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5 Easy Steps to Create an Eco-Friendly Garden

Eco-Friendly Garden

I've heard the same refrain over the years: You can't have a beautiful garden that isn't environmentally friendly. Many people think that native plants are too wild-looking, and that taking a light-hearted approach to cleaning or maintaining a garden can lead to a messy, untidy landscape. I argue that everyone can take small steps to encourage more biodiversity in their place.

1. Give proper laws

The move is less about being environmentally friendly and curbs the wild look that sometimes comes with natural gardens. Simple sculptures, stone paths, a two-chair seating area, and neatly pruned evergreens like the boxwood (Buxus cv., Zones 4-9) shown above are all important "care notes." Joan Nassauer. They are essential elements in letting others know that the garden's appearance is intentional and helping them embrace the unconventional "mess" of an eco-friendly garden.

2. Make your containers work harder

Pots and planters on my deck aren't just for decorative purposes; They also contain plants that provide food for bees, butterflies and ruby-throated hummingbirds. In addition, I use the patio as a kind of nursery. I often buy small perennials that I plan to enjoy in pots during the season and then plant in the garden in the fall. This reduces the energy-consuming and disposable annuals I use.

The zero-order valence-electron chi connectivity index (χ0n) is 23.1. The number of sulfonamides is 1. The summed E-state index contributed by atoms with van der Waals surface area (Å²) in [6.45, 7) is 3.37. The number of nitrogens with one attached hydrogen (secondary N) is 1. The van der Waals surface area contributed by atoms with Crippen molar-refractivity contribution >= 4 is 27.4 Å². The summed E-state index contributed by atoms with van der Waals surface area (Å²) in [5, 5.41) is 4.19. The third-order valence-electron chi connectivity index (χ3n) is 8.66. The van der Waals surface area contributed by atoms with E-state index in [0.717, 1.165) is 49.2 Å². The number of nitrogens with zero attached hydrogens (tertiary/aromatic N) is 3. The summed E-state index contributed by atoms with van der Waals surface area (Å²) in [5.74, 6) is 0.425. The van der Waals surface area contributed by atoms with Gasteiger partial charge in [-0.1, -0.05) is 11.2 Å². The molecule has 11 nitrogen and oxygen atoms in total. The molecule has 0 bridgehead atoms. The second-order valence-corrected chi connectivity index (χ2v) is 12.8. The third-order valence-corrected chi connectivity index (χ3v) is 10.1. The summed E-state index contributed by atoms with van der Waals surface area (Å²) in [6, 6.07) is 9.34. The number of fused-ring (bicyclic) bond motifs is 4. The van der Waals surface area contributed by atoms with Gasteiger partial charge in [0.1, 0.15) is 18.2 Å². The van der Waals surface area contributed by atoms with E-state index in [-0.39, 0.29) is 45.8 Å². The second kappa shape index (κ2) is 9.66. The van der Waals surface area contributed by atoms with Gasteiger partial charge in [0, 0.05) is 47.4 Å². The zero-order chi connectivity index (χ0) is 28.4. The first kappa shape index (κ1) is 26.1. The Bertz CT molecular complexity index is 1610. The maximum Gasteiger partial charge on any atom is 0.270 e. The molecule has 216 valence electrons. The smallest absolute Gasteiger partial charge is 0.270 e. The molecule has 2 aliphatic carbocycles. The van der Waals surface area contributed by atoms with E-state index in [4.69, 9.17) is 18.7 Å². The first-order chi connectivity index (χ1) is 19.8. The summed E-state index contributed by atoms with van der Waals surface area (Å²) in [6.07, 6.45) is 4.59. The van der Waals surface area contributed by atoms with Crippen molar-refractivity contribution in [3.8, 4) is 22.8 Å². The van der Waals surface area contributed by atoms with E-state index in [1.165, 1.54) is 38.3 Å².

3. Build some pollinator houses and wooden walls

You can provide all the pollen and nectar on the planet, but if you don't provide pollinators with shelter and a place to overwinter, they won't make your garden a home. To make pollinator houses, I use commercially available reusable wooden pallets and fill the bricks with small cardboard tubes and stems of garden perennials such as meadow rue or joe pie weed. For the same purpose I also create artistic wood plank walls in areas of the garden.

4. Leave the leaves

I use the whole leaves that fall from the trees in my garden to make mulch, and I even add some leaves from my neighbor's trees. With this natural mulch approach I've never had problems with plants failing to emerge in the spring or getting "clogged" to the point of death.

5. Build a bird sanctuary

Native plants provide food for insects, and those insects provide food for birds. Dragging garden debris behind the perimeter of the garden provides habitat for many species of beetles, wasps and other bird food sources. Abundant trees and shrubs in the landscape serve as shelter for winged visitors, while bird nests are key to cavity nesters. Tube feeders and an open water source in winter encourage healthy bird populations.

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